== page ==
Search for: "neutrophils" - 29 articles found

Photo

News • "Faces" of the disease

Covid-19: researchers identify at least 5 variants

According to current studies, the Covid-19 disease which is caused by the SARS-CoV-2 coronavirus comprises at least five different variants. These differ in how the immune system responds to the infection. Researchers from the German Center for Neurodegenerative Diseases (DZNE) and the University of Bonn, together with other experts from Germany, Greece and the Netherlands, present these findings…

Photo

Article • Blood poisoning

Exploring the importance and challenges of early sepsis diagnosis

On the occasion of this year's World Sepsis Day, we spoke with Elena Sukhacheva, Ph.D., director of medical and scientific affairs at Beckman Coulter, about the status quo and outlook on sepsis diagnostics. With the severity of sepsis symptoms, it’s easy to comprehend why it is invaluable to diagnose this disease properly and in a timely manner. Dr Sukhacheva takes an in-depth look at…

Photo

News • Antibacterial cellulose

A wound dressing that kills bacteria

In order to combat bacterial wound infections, Empa researchers have developed cellulose membranes equipped with antimicrobial peptides. Initial results show: The skin-friendly membranes made of plant-based materials kill bacteria very efficiently. If germs invade a wound, they can trigger a long-lasting infection that may fail to heal or even spread throughout the body, leading to…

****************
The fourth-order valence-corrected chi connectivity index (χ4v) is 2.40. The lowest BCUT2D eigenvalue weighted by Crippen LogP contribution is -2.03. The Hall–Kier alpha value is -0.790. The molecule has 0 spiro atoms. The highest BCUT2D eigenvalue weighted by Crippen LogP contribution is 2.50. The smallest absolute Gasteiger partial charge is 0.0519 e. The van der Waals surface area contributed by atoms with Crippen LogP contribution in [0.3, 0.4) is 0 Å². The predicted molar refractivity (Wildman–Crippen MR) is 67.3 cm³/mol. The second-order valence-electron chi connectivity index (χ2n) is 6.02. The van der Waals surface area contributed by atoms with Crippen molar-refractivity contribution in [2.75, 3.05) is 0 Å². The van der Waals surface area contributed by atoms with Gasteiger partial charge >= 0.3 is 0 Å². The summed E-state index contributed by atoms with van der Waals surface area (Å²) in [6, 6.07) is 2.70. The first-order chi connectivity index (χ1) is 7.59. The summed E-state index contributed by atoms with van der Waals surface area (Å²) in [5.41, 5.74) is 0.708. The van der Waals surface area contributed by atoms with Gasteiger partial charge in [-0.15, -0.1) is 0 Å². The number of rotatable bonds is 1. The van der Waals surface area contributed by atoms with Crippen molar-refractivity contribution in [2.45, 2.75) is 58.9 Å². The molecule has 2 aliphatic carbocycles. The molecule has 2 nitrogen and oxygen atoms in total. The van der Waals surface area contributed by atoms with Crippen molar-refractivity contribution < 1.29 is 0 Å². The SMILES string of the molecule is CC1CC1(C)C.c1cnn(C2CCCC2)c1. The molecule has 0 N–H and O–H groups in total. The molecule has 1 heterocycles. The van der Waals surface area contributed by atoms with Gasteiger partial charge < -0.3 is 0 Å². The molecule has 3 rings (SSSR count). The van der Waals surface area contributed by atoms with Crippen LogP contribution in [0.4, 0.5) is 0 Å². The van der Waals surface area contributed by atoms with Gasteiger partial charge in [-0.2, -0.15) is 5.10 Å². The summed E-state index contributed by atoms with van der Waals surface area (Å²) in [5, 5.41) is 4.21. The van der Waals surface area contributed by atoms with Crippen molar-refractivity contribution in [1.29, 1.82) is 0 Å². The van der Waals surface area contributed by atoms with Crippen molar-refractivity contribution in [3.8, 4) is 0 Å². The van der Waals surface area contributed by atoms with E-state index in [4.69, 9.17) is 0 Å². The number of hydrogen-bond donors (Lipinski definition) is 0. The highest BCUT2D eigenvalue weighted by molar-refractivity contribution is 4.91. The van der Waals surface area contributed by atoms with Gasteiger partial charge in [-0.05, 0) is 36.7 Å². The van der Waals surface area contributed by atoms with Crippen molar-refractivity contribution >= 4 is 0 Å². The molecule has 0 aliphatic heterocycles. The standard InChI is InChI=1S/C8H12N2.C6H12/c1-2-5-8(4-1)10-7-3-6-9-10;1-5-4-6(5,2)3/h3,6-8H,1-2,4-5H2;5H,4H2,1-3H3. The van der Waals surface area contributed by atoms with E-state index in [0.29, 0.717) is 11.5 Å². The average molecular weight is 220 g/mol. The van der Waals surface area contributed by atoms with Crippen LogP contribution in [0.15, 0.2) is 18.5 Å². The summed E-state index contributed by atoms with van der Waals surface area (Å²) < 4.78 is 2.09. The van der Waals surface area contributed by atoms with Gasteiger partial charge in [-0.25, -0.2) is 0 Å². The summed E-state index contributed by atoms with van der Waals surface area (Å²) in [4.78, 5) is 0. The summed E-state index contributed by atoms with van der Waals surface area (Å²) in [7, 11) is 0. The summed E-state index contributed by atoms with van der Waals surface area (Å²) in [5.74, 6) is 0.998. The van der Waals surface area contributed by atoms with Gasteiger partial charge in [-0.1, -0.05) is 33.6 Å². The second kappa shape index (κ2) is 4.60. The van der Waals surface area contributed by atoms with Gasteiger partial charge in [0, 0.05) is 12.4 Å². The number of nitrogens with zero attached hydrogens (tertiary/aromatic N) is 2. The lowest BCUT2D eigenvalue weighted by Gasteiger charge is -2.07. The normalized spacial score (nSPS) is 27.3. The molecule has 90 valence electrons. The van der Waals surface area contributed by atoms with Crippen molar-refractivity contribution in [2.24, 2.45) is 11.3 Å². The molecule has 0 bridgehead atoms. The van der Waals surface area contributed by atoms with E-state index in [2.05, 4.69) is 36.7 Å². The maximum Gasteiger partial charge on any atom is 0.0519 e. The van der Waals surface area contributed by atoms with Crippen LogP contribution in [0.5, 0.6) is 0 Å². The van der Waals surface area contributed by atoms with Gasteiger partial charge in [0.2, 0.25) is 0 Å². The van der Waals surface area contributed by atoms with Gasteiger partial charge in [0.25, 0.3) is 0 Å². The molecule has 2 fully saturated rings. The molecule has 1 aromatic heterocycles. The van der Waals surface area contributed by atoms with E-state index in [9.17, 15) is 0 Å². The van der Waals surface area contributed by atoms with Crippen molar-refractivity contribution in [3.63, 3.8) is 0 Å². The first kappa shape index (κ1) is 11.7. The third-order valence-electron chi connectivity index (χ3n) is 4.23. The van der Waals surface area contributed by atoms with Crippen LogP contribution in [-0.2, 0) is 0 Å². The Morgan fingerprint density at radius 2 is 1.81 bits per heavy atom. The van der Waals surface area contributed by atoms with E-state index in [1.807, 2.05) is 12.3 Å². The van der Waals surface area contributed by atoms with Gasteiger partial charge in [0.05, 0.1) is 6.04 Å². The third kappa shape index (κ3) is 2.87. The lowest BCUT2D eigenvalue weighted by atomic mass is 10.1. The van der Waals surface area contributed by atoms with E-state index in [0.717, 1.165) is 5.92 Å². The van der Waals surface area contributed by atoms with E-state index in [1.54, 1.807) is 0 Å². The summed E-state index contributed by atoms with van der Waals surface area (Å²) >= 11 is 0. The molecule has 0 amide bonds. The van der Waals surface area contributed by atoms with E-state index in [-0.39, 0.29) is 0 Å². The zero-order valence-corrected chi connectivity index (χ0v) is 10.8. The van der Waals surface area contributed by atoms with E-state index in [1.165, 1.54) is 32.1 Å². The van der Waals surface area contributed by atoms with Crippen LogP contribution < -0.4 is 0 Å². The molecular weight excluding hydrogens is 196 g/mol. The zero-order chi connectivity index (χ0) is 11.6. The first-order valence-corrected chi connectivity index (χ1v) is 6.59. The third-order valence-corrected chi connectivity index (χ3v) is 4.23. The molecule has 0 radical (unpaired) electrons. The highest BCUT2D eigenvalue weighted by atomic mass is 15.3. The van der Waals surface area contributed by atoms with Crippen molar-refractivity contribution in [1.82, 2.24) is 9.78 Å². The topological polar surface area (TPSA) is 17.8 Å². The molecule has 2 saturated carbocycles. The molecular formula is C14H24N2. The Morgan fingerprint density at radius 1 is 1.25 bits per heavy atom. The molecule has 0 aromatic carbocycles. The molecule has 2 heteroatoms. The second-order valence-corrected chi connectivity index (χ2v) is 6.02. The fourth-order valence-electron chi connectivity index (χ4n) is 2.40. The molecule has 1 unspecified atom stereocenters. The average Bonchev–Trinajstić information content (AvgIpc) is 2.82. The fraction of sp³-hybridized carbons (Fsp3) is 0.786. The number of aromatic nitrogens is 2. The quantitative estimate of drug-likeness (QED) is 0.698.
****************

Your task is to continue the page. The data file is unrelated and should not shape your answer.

Photo

Article • Re-evaluation of the coronavirus disease

COVID-19: A tale of two conditions

The SARS CoV-2 virus which causes COVID-19 may have been named prematurely. As more has become known about the infection, the severe disease does not appear to be a respiratory syndrome at all. Patients who only have a respiratory illness tend not to have a severe condition, while patients who develop a severe condition tend to have non-respiratory conditions, primarily thrombotic or hyper-immune…

Photo

News • Coronavirus research

How type 1 interferon deficiency hints at severe forms of COVID-19

Which patient will develop a severe form of COVID-19? This is an essential question which must be answered in order to improve the individual management and the prognosis of these patients. In a publication in the journal Science, teams from the Assistance publique – Hôpitaux de Paris (AP-HP), Inserm, Université de Paris, Institut Pasteur and Institut Imagine describe a unique and unexpected…

Photo

News • Stem cell regeneration

Drug accelerates recovery after chemo, radiation

A drug developed by US physician-scientists and chemists speeds up the regeneration of mouse and human blood stem cells after exposure to radiation. If the results can be replicated in humans, the compound could help people recover quicker from chemotherapy, radiation and bone marrow transplants. The study, published in Nature Communications, also sheds light on the basic biology behind blood…

Photo

News • Bacterial infection

Laser-activated silk sealants outperform sutures for tissue repair

Researchers have developed laser-activated nanomaterials that integrate with wounded tissues to form seals that are superior to sutures for containing body fluids and preventing bacterial infection. Tissue repair following injury or during surgery is conventionally performed with sutures and staples, which can cause tissue damage and complications, including infection. Glues and adhesives have…